The option presented in this article should have been put on the table of rational discussion. But it wasn’t.
Western democracy failed us in three regards. First, it should have not downplayed the Wuhan situation (and I should add that the media did a pretty good job of informing us that something bigger than the flu was coming down the line). Second, we should have had that rational discussion (but we didn’t because, in part, the medium hyped up this illness to the point where politicians had few options that were politically acceptable). Third, we didn’t have a medical or monetary plan in place to handle this situation. We cobbled together systems that normally take months and years to put into place. Between the pandemic and the cobbling of new system, we have upset equilibriums that have been working well for years.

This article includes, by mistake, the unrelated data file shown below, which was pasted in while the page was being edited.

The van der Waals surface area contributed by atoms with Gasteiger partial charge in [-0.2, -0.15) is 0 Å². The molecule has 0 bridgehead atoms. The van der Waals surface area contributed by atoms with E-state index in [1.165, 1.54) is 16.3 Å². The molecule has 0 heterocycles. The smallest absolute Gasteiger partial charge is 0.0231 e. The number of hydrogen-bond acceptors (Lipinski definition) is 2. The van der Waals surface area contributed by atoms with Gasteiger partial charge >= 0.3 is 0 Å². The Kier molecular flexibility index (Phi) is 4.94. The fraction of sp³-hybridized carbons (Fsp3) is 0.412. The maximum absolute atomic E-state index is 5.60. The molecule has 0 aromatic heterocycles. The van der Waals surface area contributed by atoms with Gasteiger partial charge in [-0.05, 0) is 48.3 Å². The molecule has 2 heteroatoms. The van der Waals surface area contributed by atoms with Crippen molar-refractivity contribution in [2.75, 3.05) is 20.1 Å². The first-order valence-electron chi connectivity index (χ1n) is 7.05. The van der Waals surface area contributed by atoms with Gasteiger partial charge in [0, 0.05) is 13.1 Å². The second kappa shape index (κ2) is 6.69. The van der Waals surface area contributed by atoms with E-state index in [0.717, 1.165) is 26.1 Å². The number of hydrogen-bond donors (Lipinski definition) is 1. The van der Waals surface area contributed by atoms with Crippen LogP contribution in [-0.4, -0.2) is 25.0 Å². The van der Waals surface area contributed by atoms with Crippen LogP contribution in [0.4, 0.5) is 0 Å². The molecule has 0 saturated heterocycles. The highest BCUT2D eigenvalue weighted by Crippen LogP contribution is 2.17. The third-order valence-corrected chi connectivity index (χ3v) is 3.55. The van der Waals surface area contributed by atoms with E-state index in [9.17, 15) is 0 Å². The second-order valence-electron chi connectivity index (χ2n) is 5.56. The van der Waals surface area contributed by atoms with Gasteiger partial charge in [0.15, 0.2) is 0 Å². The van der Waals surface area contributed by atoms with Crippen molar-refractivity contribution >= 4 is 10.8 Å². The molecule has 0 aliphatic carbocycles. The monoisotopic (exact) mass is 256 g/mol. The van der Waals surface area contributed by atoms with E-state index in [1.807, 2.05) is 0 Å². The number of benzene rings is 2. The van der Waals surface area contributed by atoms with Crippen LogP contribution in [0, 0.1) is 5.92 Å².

If we assume that “representative democracy” can only be modelled as current forms of western democracies, then it is safe to assume that the next time a pandemic gets to be a worldwide situation, our political system will produce a similar response.
But what if we had a different kind of representative democracy.